Ice Maker Water Lines – What is behind your fridge?

Having an ice maker in your fridge door is one of life’s smallest pleasures. It’s never even realized until you run out of ice one day, or someone forgot to fill the ice tray how convenient built in ice makers really are. Unless you have a restaurant or hotel quality ice basin in your home for some reason, having an ice maker in your fridge is the next best thing. Automatic home ice makers were first introduced in 1953 by the Servel Company.

Ice makers are usually found on the freezer side of a double refrigerator. They create crushed, crescent or cubed ice through metal molds. An electromechanical or electronic timer first opens a solenoid valve (a valve controlled by electric current) for a few seconds, allowing the mold to fill with water from the domestic cold water supply. The timer then closes the valve and lets the ice freeze for about 30 minutes. Then, the timer turns on a low-power electric heating element inside the mold for several seconds, to melt the ice cubes slightly so they will not stick to the mold. Finally, the timer runs a rotating arm that scoops the ice cubes out of the mold and into a bin, and the cycle repeats. If the bin fills with ice, the ice pushes up a wire arm, which shuts off the icemaker until the ice level in the bin goes down again. The user can also lift up the wire arm at any time to stop the production of ice.

When simple home utilities are broken down and explained, like the ice maker – it all seems very impressive. However, there was one piece of the puzzle left out of the aforementioned explanation; the ice maker water line. The ice maker supply line is a small plastic, copper, or stainless steel water line that feeds directly into the ice maker. Water pipes are very susceptible to damage it is important that while installing or once it has been installed it is in a position where it is not being bent or shaped in an awkward position.

Ice maker water lines can often get clogged with mineral build up and deposits. It is important to clean these lines regularly. If you leave you water line with a mineral deposit clogging the flow of water your ice machine will need to work harder, this means it may wear out sooner, it will also create far less ice than if the water line was clean. Not only that but the water going through the water line into the ice machine will soon be ice floating around in your drink. So it’s best to keep those lines free from any bacteria buildup as well. Clogs also create the potential for leaks, which will damage your ice maker and your refrigerator, and most likely the contents within it.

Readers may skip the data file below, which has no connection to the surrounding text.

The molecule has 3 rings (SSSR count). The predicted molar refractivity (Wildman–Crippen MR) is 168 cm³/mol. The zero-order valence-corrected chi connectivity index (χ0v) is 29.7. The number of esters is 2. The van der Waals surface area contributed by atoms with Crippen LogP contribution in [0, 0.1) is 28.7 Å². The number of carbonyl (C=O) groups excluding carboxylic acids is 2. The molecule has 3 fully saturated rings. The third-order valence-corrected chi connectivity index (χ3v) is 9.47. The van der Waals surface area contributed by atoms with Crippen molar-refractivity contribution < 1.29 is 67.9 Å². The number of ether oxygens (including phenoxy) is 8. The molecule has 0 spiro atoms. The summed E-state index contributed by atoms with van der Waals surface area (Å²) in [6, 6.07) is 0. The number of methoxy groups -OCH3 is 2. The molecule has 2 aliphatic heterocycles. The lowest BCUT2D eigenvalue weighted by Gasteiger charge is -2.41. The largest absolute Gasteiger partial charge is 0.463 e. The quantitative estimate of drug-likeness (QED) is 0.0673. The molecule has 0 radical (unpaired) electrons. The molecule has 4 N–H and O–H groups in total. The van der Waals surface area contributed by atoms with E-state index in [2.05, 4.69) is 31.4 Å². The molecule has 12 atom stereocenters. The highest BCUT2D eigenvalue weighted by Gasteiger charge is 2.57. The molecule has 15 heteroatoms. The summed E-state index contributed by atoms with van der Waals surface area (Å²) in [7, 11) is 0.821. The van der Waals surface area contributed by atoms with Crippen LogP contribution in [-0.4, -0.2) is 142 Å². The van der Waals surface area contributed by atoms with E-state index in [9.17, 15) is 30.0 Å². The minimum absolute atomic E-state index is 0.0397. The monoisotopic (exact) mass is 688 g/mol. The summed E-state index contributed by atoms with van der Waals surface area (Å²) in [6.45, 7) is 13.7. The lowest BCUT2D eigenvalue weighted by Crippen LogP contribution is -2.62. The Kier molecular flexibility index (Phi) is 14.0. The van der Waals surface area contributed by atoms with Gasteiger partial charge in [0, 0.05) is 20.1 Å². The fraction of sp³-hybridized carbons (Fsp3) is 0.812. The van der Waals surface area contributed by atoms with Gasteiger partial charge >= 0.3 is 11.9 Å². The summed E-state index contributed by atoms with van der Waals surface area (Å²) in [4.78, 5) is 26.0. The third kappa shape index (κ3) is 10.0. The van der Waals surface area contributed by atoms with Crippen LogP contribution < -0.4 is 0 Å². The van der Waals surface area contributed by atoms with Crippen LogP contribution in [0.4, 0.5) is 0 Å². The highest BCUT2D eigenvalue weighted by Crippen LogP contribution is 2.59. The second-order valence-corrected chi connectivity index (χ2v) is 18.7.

If you have a water filter processing the water in the water line for the ice maker, it is advised that these be changed every 6 months or after 400 gallons of water has been filtered through. If the filter is clogged the ice maker will make fewer and smaller ice cubes. To check if the filter or water line is clogged, place a cup underneath the water dispenser. Filling a measuring cup with a 4 cup volume should take no more than 15 seconds. If it is slow or the water is dispensing in a very thin stream your water line is most likely clogged. Even if you have excellent water quality but low water pressure it is recommended you clean the water line. As previously stated, clogs in the water line will do damage to your ice maker, freezer, fridge and the food within it.

Unclogging your ice maker’s water line, keeping it clean and maintaining water pressure to the ice maker will not only keep your drinks full of ice but also save you money!

Written by Tanya Klien

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